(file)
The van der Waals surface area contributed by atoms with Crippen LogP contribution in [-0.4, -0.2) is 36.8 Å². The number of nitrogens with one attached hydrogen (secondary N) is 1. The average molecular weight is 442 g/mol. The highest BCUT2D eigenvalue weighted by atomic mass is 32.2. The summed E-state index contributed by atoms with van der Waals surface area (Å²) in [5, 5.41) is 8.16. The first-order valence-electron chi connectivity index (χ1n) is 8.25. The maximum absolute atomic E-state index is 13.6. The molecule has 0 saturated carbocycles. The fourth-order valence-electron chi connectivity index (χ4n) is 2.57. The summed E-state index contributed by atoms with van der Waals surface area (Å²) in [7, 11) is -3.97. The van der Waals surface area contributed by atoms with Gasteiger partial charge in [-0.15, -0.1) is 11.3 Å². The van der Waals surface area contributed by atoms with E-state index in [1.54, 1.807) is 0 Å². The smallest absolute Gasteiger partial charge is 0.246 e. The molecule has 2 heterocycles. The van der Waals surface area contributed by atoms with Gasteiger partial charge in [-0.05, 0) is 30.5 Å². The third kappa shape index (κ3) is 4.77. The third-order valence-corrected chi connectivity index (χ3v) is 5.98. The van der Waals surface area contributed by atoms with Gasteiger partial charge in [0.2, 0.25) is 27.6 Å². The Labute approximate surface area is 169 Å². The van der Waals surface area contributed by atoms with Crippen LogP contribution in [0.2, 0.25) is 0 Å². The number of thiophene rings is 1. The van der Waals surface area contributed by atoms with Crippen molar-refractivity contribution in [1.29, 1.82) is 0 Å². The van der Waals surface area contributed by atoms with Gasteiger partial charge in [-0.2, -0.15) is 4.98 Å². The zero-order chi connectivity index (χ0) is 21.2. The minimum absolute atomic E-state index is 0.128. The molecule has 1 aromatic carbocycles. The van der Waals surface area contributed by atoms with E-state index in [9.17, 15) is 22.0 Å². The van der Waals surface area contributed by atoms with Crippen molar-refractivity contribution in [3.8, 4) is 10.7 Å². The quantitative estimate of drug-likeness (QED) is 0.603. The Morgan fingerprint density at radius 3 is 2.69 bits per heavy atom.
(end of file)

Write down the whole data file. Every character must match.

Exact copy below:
The van der Waals surface area contributed by atoms with Crippen LogP contribution in [-0.4, -0.2) is 36.8 Å². The number of nitrogens with one attached hydrogen (secondary N) is 1. The average molecular weight is 442 g/mol. The highest BCUT2D eigenvalue weighted by atomic mass is 32.2. The summed E-state index contributed by atoms with van der Waals surface area (Å²) in [5, 5.41) is 8.16. The first-order valence-electron chi connectivity index (χ1n) is 8.25. The maximum absolute atomic E-state index is 13.6. The molecule has 0 saturated carbocycles. The fourth-order valence-electron chi connectivity index (χ4n) is 2.57. The summed E-state index contributed by atoms with van der Waals surface area (Å²) in [7, 11) is -3.97. The van der Waals surface area contributed by atoms with Gasteiger partial charge in [-0.15, -0.1) is 11.3 Å². The van der Waals surface area contributed by atoms with E-state index in [1.54, 1.807) is 0 Å². The smallest absolute Gasteiger partial charge is 0.246 e. The molecule has 2 heterocycles. The van der Waals surface area contributed by atoms with Gasteiger partial charge in [-0.05, 0) is 30.5 Å². The third kappa shape index (κ3) is 4.77. The third-order valence-corrected chi connectivity index (χ3v) is 5.98. The van der Waals surface area contributed by atoms with Gasteiger partial charge in [0.2, 0.25) is 27.6 Å². The Labute approximate surface area is 169 Å². The van der Waals surface area contributed by atoms with Crippen LogP contribution in [0.2, 0.25) is 0 Å². The number of thiophene rings is 1. The van der Waals surface area contributed by atoms with Crippen molar-refractivity contribution in [1.29, 1.82) is 0 Å². The van der Waals surface area contributed by atoms with Gasteiger partial charge in [-0.2, -0.15) is 4.98 Å². The zero-order chi connectivity index (χ0) is 21.2. The minimum absolute atomic E-state index is 0.128. The molecule has 1 aromatic carbocycles. The van der Waals surface area contributed by atoms with E-state index in [9.17, 15) is 22.0 Å². The van der Waals surface area contributed by atoms with Crippen molar-refractivity contribution in [3.8, 4) is 10.7 Å². The quantitative estimate of drug-likeness (QED) is 0.603. The Morgan fingerprint density at radius 3 is 2.69 bits per heavy atom.